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EPA refuses Delaware and Maryland pleas to address smog pollution

The EPA has said Delaware and Maryland's request to address smog pollution from coal plants in neighbouring states is not grounded in enough evidence

America’s Environmental Protection Agency (EPA) has rejected pleas from states Maryland and Delaware to address “smog pollution” from coal-fired power plants in other states - which they claim is making their residents sick.

The eastern US states asked the EPA to order these upwind coal plants, including 36 in Indiana, Kentucky, Ohio, Pennsylvania and West Virginia, to reduce their emissions of nitrogen oxide pollution under a provision outlined in the Clean Air Act.

But the 111-page notice of denial, signed off by EPA acting administrator and former coal industry lobbyist Andrew Wheeler on 14 September, states there isn’t sufficient evidence of the states’ claims to comply with their joint request.

Graham McCahan, a senior attorney for the Environmental Defense Fund, which had joined in Maryland’s case, said: “The EPA’s irresponsible decision to deny these petitions will cause unnecessary risk to the health of millions of Americans.

“Maryland and Delaware have offered proven and affordable solutions to the problem of dangerous air pollution that is encroaching on them from neighbouring states.

“We’ll keep working to help them—and other downwind states—provide cleaner, safer air for their people.”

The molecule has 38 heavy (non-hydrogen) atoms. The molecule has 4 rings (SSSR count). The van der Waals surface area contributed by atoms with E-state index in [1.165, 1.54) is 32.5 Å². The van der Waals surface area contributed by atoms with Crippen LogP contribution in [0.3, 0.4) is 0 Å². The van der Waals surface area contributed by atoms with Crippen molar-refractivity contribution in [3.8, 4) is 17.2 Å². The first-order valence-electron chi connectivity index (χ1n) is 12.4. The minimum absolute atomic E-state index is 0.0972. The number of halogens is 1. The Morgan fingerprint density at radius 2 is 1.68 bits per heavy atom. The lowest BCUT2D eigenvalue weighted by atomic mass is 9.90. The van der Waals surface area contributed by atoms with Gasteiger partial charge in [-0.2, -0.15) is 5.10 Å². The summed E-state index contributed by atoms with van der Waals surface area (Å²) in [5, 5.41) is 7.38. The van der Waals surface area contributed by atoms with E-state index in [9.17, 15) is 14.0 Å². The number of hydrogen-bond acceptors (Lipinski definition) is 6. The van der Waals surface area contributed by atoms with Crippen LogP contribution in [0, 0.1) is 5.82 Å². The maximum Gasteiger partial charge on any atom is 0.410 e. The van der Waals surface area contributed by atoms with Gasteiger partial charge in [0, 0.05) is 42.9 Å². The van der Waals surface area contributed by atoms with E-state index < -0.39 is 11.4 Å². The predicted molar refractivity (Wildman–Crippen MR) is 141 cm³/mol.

smog pollution
Acting EPA administrator Andrew Wheeler - Credit: Wikipedia/Eric Vance

The EPA’s case against smog pollution complaints

The EPA’s main reason for refusing the request from Maryland and Delaware was because there wasn’t enough evidence that upwind states and sources are significantly contributing to the claimants’ problems with ground level ozone - also know as smog.

However, the agency also argued that another section of the law is responsible for dealing with cross border pollution issues, therefore invalidating the motion outright.

Lastly, it said there are no existing cost effective steps the coal plants could take to reduce their emissions withing the requirements outlined by law.

While the recently refused case marked the first petition from Maryland to the EPA to address smog, Delaware had filed four previously, specifically concerning coal plants in neighbouring states Pennsylvania and West Virginia.

Its previous claims include arguing that the Brunner Island in Pennsylvania has no contingencies in place to limit nitrogen oxide pollution.

The EPA responded to this by stating that it expected the plant would operate solely on natural gas in the future after its operator, Talen Energy, agreed to remove the use of coal by 2028.

Smog is formed when nitrogen oxide mixes with sunlight organic chemicals already in the atmosphere, and can cause asthma attacks, long-term lung damage and even death.